U.S. CitiesCity-Data Forum Index
Go Back   City-Data Forum > U.S. Forums > Maryland
 [Register]
Please register to participate in our discussions with 2 million other members - it's free and quick! Some forums can only be seen by registered members. After you create your account, you'll be able to customize options and access all our 15,000 new posts/day with fewer ads.
View detailed profile (Advanced) or search
site with Google Custom Search

Search Forums  (Advanced)
 
 
Old 12-22-2010, 05:55 PM
 
Location: Maryland: Baltimore and Somerset Counties
51 posts, read 61,548 times
Reputation: 34

Advertisements

Quote:
Originally Posted by GoPhils View Post
I was just asking a question. I singled out that one because that was probably the only one I hadn't heard before. I've been to Dundalk multiple times and don't think I've ever heard it pronounced like "Donedock". So are you saying the "correct" pronunciation really is how it's spelled but it's just that people from there don't pronounce it like that?
Like I said, anybody who is a native of Dundalk, Essex, or working class areas of Baltimore likely speak with the Baltimorese accent- which pronounces it as DONEDOCK, not the "proper" pronunciation outsiders may use (Dundawlk). The thread is about what non-natives mispronounce- and in this case, since nonnatives don't have a Baltimorese accent, they will not pronounce it in the way the natives perceive to be correct. There are numerous other examples of this here on the board. The literal pronunciation of Mt. Rainier, Bowie, Patapsco, Salisbury, Bel Air, etc. is not the same as the "correct way". The "correct way" in the case of this thread is the way that natives of that area pronounce it, not the literal gramatically correct way. We are talking about the proper way to speak these words as natives do- in native dialect or accent if you will, not by textbook English.

Also, if you have not heard Dundalk pronounced as Donedock IN Dundalk, I am not sure if you were around many natives there.
Quick reply to this message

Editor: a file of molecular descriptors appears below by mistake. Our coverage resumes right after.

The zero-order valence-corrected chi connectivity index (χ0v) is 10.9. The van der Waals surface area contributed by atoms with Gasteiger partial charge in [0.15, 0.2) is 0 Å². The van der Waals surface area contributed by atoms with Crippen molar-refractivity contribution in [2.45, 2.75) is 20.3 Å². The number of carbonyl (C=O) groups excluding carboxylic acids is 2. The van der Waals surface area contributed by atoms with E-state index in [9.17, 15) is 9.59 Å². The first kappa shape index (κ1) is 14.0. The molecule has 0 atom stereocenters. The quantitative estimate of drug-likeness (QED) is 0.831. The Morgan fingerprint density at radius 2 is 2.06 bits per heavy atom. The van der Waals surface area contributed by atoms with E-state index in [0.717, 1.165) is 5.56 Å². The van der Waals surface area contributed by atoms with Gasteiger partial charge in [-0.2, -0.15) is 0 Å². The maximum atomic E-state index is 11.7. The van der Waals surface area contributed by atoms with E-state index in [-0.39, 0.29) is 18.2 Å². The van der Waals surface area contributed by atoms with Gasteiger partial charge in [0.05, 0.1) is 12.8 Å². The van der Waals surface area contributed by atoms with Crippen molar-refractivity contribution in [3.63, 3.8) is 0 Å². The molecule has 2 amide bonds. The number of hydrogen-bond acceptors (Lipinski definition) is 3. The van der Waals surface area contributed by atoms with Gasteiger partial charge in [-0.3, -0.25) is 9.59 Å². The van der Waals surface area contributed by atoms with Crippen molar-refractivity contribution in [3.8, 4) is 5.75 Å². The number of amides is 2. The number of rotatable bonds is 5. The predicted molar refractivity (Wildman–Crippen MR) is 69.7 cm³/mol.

Old 12-23-2010, 04:33 AM
 
18 posts, read 93,949 times
Reputation: 20
Quote:
Originally Posted by westsideboy View Post
La Vale = Luh Vale
Corriganville = Cor-gan-ville
Eckhart Mines is just Eckhart
Little Orleans = Little Ore-leans
Knapps Valley = KaNaps Valley
Finzel = Fin-zull
Pekin = Pee-kin
Nikep = Ni-kep
Do you know the story of Pekin and Nikep?? I know there right next to eachother and one is the other spelled backwards. U got the scoop??
Quick reply to this message
 
Old 12-23-2010, 09:42 AM
 
Location: Cumberland
4,560 posts, read 7,621,816 times
Reputation: 2770
I have heard many tales. I will list them in order of believability.

1. The town was called Pekin because of the mine, but there was already a Pekin, IL Post Office, so the town was give the "Nikep" PO to avoid confusion. (possible)

2. The name was changed from Pekin to Nikep in WWII because the locals didn't want to appear sympathetic to the Japaneses. (No, I don't think we were that stupid, but I have heard the story)

3. The town is Pekin when you drive through one way, Nikep when you pass through the other way. (Funny, I always see a small smile when the locals tell me this tale.)
Quick reply to this message
 
Old 12-23-2010, 02:13 PM
 
Location: Stuck on the East Coast, hoping to head West
3,785 posts, read 8,765,275 times
Reputation: 7334
I have a street---in Annapolis, Rowe Blvd is pronounced like it rhymes with ow (as in you hurt yourself) not Rowe with a long O.

Laurel is not pronounced "lor-el";in other words, the first syllable doesn't rhyme with "or" but does rhyme with "are".

As far as Dundalk--I'm a native MD'er--grew up in Laurel (exactly between Baltimore and DC). I've heard it called Dundawk (without the "L") and Dundock.

I'd like to know if "Assawoman" is pronounced liked it's spelled--and what is the history of that name?
Quick reply to this message
 
Old 12-23-2010, 04:16 PM
 
Location: Maryland: Baltimore and Somerset Counties
51 posts, read 61,548 times
Reputation: 34
Quote:
Originally Posted by bande1102 View Post
I've heard it called Dundawk (without the "L") and Dundock.
The majority do not say "Dundawk". You probably were not speaking to a native and if so, that person was most likely not over the age of 20-25.
Quick reply to this message
 
Old 12-24-2010, 04:33 AM
 
18 posts, read 93,949 times
Reputation: 20
Quote:
Originally Posted by jasonbailey View Post
The majority do not say "Dundawk". You probably were not speaking to a native and if so, that person was most likely not over the age of 20-25.
I work in Baltimore--in the County on the east side. After reading that post I polled a lot of people I work with who have worked/lived here their entire lives. Dun-dalk (last sylable rhymes with stalk) seems to be the way. IMHO.
Quick reply to this message
 
Old 12-24-2010, 05:00 AM
 
Location: HoCo, MD
3,910 posts, read 7,545,520 times
Reputation: 4109
Quote: